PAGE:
An eye on experiential marketing, influencers and sustainability
Pernod Ricard’s Champagne houses are moving toward experiential marketing. “Consumers are increasingly interested in discovering our Houses by going beyond the products,” remarks Meurisse. Take L’Eden by Perrier-Jouët, for example, where the company carves out natural beauty spots in unexpected urban spaces. In 2019, Eden by Perrier-Jouët was brought to life in cities such as Miami, Tokyo, London and Shanghai.
Mumm’s marketing platform is based around sporting prowess, and the company has utilised Usain Bolt, the Maison’s C.E.O. (Chief Entertainment Officer), since 2016. In 2019, the company unveiled a new cuvée created in collaboration with Usain Bolt, Mumm Olympe Rosé. The company said Mumm Olympe Rosé reflects Bolt’s preference for sweet Champagne, with the addition of a liqueur de dosage aged in Cognac barrels.
Sustainability is becoming an ever-more relevant issue for winemakers and consumers alike. Leading Champagne houses such as Perrier-Jouët and Mumm are endeavouring to implement more sustainable production methods. Meurisse says, “we are obviously concerned to guarantee the sustainability of their terroir. While ensuring quality production, Maisons Mumm and Perrier-Jouët have gradually implemented new [winemaking] practices to make [winemaking] more sustainable. More than a technological revolution, these are changes in working methods that, by preserving natural environments and biodiversity, reconsider the landscape and the environment in the long term.”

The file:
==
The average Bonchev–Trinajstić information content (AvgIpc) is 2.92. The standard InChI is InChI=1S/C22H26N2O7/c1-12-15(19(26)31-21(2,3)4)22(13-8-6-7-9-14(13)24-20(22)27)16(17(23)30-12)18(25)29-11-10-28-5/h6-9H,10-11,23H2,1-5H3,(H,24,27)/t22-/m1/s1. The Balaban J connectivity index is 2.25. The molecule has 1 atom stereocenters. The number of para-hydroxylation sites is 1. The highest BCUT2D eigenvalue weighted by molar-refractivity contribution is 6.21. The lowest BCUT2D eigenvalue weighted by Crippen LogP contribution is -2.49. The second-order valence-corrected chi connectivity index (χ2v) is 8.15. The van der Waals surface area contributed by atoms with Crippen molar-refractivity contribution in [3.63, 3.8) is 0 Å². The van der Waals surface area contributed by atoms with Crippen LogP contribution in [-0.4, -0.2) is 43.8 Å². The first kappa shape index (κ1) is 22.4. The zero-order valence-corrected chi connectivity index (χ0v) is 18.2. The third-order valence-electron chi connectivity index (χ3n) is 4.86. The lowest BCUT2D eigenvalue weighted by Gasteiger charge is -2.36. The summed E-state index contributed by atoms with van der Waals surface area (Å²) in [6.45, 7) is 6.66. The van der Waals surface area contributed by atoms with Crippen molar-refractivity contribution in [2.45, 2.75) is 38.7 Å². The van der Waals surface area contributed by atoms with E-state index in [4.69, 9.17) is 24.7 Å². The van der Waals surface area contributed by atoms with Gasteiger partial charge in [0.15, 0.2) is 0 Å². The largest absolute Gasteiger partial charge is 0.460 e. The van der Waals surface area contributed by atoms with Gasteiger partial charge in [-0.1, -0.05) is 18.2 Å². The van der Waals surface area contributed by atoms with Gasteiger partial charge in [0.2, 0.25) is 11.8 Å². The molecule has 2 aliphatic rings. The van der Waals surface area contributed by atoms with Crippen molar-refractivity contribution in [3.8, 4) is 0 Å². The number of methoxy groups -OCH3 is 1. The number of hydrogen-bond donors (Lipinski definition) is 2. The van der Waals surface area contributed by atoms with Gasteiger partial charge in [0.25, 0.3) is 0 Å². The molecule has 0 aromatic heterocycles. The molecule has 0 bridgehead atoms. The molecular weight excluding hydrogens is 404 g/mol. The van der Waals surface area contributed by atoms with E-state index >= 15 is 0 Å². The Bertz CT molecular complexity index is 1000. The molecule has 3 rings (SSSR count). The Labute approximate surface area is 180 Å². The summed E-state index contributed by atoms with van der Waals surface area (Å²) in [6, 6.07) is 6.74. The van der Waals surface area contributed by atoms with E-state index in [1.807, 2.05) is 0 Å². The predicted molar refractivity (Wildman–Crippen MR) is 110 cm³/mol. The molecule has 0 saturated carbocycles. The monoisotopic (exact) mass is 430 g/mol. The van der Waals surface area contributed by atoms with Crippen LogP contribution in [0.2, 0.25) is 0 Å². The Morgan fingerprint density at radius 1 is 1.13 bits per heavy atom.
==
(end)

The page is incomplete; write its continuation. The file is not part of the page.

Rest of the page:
Meurisse adds, “sustainability is not an issue, but an opportunity. We are now in a situation where our products will be purchased and [drunk] by tomorrow’s consumers. They will therefore judge them with the eyes of tomorrow and with what we imagine will be a heightened sensibility to sustainability issues. We have already innovated a lot in our vineyards, but we need to go further and collectively.”